Woeful Transliteration #3

24 August 2014, TV = 843.8 hours

clinic sign in silom area, bangkok

Not what you might be thinking….

I see a lot of this in Bangkok — it’s all over the place.

In particular, it seems like every other beauty/cosmetics/dermatology/plastic surgery clinic has พร1 in its name. Also, a lot of Thai names include พร in them. I’ve heard the word used as a salutation by Buddhist monks to lay people — the only occasions I can recall actually hearing it.

This particular transliteration, which is very common, is unfortunate not only because of the association it sparks for English speakers, but also because there’s a better transliteration — again assuming you’re aiming at an English speaking audience.2

Look at the word ละคร. I write about it often on this blog, transliterating it as “lakorn” because that’s what everybody else does. But to me, the second syllable of ละคร actually sounds a lot more like the first syllable of English “awning” than it does like the word “corn”.

So I think “lakawn” would be a better transliteration, as it gets closer to the actual Thai sound than does “lakorn”. But convention and usage win out: everybody else uses “lakorn”, so I do to.

Anyway, in my opinion พร would be better transliterated as “pawn” than “porn” — closer to the actual sound, and you’d avoid all the baggage that “porn” brings with it.

Though maybe that would leave some people confused over the peculiar nature of Thai pawnshops.

* * *

Notes:

1. If you’re not used to Thai writing and the variety of fonts, you may be wondering why you can’t find พร in the sign pictured; it’s actually the first two blue letters in the Thai text at the top, looking like WS. There’s a certain type of Thai font that’s not only adopted the streamlined look of the Western Roman alphabet, but has also reshaped a few characters so they actually kind of look like Western letters. In this case ร has transmogrified into something looking more like the letter S. I had some observations on Thai fonts in Buses, Trains, Signs and Reading.

2. And why should the Thais be so concerned with the reactions of English speakers? People come to Thailand from all over the world speaking all different types of languages, but even if we only consider those languages that use the Roman alphabet for writing, why should the sensibilities of English speakers take priority? And if every single “English language blooper” transliteration were systematically expunged, what should then be done about transliterations that form howlers for speakers of other languages.*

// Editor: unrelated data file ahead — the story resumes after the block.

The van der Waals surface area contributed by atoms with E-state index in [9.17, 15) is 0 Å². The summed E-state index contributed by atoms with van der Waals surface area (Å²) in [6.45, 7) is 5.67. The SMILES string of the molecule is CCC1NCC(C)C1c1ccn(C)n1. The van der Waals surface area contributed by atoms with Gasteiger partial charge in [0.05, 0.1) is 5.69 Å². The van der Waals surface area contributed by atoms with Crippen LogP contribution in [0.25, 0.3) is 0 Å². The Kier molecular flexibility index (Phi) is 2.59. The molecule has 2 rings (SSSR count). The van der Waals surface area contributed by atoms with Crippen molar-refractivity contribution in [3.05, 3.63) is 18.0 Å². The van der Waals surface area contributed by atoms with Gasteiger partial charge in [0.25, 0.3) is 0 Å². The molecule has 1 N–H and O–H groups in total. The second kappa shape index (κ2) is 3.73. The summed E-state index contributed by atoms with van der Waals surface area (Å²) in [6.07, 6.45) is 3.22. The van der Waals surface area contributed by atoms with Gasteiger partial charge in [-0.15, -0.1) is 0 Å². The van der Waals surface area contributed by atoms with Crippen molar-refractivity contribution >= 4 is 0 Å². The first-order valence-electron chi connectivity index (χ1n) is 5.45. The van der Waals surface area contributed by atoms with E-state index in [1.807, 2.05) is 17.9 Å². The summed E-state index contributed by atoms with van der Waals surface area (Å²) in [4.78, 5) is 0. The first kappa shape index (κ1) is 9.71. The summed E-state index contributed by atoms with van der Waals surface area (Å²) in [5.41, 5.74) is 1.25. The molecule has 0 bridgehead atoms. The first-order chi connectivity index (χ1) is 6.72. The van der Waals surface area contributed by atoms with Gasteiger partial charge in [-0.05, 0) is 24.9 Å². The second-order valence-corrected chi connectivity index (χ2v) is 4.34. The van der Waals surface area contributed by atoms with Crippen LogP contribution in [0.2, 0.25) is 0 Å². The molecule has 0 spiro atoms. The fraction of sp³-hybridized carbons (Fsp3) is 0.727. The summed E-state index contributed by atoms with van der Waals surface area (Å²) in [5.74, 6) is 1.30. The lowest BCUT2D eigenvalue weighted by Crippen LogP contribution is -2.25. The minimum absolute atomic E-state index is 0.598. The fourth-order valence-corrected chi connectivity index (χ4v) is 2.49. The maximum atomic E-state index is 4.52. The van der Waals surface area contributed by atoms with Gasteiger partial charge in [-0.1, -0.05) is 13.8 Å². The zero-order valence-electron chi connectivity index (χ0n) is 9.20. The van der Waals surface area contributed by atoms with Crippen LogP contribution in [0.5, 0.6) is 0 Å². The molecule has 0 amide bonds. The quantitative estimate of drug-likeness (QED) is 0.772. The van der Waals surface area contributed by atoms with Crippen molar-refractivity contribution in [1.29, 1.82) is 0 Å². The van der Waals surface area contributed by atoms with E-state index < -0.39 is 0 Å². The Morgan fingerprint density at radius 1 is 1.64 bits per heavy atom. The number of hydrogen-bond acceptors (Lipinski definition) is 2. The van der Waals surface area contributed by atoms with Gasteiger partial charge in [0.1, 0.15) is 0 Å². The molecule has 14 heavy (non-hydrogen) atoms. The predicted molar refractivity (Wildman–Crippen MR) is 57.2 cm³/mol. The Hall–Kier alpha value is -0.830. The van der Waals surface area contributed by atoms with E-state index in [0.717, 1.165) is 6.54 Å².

Well, maybe English-speaking sensibilities shouldn’t be prized. It’s kind of academic, because I doubt anything’s going to change anyway. (And wouldn’t it actually be a loss not to have the likes of Ms. Puke, Ms. Poo, and the ubiquitous “Porn Clinics”?) In any event, I’m definitely not issuing any kind of manifesto here for the reformation of transliteration in Thailand.

But do consider that, so far as I know, English is the only Western (and maybe the only foreign?) language that’s taught to all Thai schoolchildren. It’s also pretty much the de facto lingua franca for Thais dealing with Westerners — if you look white/European, they’ll assume that you speak English. I’m petty sure that far more Thais can use English than can use any other Western language. I don’t know about other Asians like the Chinese or Japanese, but if you’re Western/European and come to Thailand, unless you’ve got a tour guide or translator to mediate for you, you’ll need to speak at least some English to get by — unless you want to wing it with crosstalk-style non-verbal communication….

I guess my point is that it seems like the expectation has already been set that non-Thai communication be in English (at least for Westerners — again, I’m curious how this works out for, say,  people from other parts of Asia); so maybe it’s not unreasonable to look at Thai transliterations from an anglo standpoint?

*Something I can only speculate about since Thai’s my only foreign language (I think my French has gotten a little too rusty to count). If you’ve noticed Thai transliterations that sound…well, funny in another language, leave a comment — I’d love to hear about it! Or, let’s open things up a bit: I’d be interested in examples of transliteration misfires no matter what the languages involved — so if you’ve got the goods,  please feel free to share!

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